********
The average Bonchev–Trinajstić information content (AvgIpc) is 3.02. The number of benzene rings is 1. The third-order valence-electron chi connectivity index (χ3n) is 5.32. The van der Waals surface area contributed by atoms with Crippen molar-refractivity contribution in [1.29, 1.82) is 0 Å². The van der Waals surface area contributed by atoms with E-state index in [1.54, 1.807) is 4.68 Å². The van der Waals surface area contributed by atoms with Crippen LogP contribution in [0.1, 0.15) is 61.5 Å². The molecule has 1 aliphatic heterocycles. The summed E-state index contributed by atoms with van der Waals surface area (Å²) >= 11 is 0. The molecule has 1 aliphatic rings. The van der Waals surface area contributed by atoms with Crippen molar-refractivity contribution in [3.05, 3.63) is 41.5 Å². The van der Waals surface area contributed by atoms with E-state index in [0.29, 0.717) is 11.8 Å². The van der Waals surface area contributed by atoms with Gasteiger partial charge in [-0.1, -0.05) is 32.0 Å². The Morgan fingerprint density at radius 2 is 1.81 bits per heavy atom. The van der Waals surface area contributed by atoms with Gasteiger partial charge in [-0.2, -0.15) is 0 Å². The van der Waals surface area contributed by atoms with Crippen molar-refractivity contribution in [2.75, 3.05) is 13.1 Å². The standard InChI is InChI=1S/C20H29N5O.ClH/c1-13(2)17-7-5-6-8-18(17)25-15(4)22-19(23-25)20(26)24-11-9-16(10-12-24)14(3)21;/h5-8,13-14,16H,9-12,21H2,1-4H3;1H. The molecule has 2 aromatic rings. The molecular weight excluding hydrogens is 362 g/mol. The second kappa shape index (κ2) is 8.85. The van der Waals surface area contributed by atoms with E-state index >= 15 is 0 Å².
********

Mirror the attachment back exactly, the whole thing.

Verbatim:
The average Bonchev–Trinajstić information content (AvgIpc) is 3.02. The number of benzene rings is 1. The third-order valence-electron chi connectivity index (χ3n) is 5.32. The van der Waals surface area contributed by atoms with Crippen molar-refractivity contribution in [1.29, 1.82) is 0 Å². The van der Waals surface area contributed by atoms with E-state index in [1.54, 1.807) is 4.68 Å². The van der Waals surface area contributed by atoms with Crippen LogP contribution in [0.1, 0.15) is 61.5 Å². The molecule has 1 aliphatic heterocycles. The summed E-state index contributed by atoms with van der Waals surface area (Å²) >= 11 is 0. The molecule has 1 aliphatic rings. The van der Waals surface area contributed by atoms with Crippen molar-refractivity contribution in [3.05, 3.63) is 41.5 Å². The van der Waals surface area contributed by atoms with E-state index in [0.29, 0.717) is 11.8 Å². The van der Waals surface area contributed by atoms with Gasteiger partial charge in [-0.1, -0.05) is 32.0 Å². The Morgan fingerprint density at radius 2 is 1.81 bits per heavy atom. The van der Waals surface area contributed by atoms with Gasteiger partial charge in [-0.2, -0.15) is 0 Å². The van der Waals surface area contributed by atoms with Crippen molar-refractivity contribution in [2.75, 3.05) is 13.1 Å². The standard InChI is InChI=1S/C20H29N5O.ClH/c1-13(2)17-7-5-6-8-18(17)25-15(4)22-19(23-25)20(26)24-11-9-16(10-12-24)14(3)21;/h5-8,13-14,16H,9-12,21H2,1-4H3;1H. The molecule has 2 aromatic rings. The molecular weight excluding hydrogens is 362 g/mol. The second kappa shape index (κ2) is 8.85. The van der Waals surface area contributed by atoms with E-state index >= 15 is 0 Å².